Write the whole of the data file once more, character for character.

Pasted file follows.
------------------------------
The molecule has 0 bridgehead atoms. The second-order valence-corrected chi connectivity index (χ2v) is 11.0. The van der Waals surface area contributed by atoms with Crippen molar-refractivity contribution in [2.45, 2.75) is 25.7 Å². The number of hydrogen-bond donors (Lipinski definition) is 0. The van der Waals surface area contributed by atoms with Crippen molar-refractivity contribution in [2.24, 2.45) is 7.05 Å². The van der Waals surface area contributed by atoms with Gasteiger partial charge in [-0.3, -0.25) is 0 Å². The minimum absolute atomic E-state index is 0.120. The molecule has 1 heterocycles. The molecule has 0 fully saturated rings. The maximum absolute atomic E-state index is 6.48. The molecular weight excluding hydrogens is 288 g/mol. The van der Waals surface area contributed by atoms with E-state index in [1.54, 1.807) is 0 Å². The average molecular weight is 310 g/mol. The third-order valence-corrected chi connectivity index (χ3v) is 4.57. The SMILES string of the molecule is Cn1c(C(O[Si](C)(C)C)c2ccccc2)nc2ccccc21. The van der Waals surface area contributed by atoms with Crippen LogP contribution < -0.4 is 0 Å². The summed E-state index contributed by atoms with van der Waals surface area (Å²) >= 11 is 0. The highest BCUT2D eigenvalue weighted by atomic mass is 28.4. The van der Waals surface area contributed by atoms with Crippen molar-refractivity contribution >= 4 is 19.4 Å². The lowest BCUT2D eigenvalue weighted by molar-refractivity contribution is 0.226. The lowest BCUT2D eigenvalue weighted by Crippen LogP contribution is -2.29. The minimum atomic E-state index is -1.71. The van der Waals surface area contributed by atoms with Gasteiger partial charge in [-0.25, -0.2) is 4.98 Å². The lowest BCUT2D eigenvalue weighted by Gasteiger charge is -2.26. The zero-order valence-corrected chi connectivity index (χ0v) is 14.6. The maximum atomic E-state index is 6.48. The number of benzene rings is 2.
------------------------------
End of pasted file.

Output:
The molecule has 0 bridgehead atoms. The second-order valence-corrected chi connectivity index (χ2v) is 11.0. The van der Waals surface area contributed by atoms with Crippen molar-refractivity contribution in [2.45, 2.75) is 25.7 Å². The number of hydrogen-bond donors (Lipinski definition) is 0. The van der Waals surface area contributed by atoms with Crippen molar-refractivity contribution in [2.24, 2.45) is 7.05 Å². The van der Waals surface area contributed by atoms with Gasteiger partial charge in [-0.3, -0.25) is 0 Å². The minimum absolute atomic E-state index is 0.120. The molecule has 1 heterocycles. The molecule has 0 fully saturated rings. The maximum absolute atomic E-state index is 6.48. The molecular weight excluding hydrogens is 288 g/mol. The van der Waals surface area contributed by atoms with E-state index in [1.54, 1.807) is 0 Å². The average molecular weight is 310 g/mol. The third-order valence-corrected chi connectivity index (χ3v) is 4.57. The SMILES string of the molecule is Cn1c(C(O[Si](C)(C)C)c2ccccc2)nc2ccccc21. The van der Waals surface area contributed by atoms with Crippen LogP contribution < -0.4 is 0 Å². The summed E-state index contributed by atoms with van der Waals surface area (Å²) >= 11 is 0. The highest BCUT2D eigenvalue weighted by atomic mass is 28.4. The van der Waals surface area contributed by atoms with Crippen molar-refractivity contribution >= 4 is 19.4 Å². The lowest BCUT2D eigenvalue weighted by molar-refractivity contribution is 0.226. The lowest BCUT2D eigenvalue weighted by Crippen LogP contribution is -2.29. The minimum atomic E-state index is -1.71. The van der Waals surface area contributed by atoms with Gasteiger partial charge in [-0.25, -0.2) is 4.98 Å². The lowest BCUT2D eigenvalue weighted by Gasteiger charge is -2.26. The zero-order valence-corrected chi connectivity index (χ0v) is 14.6. The maximum atomic E-state index is 6.48. The number of benzene rings is 2.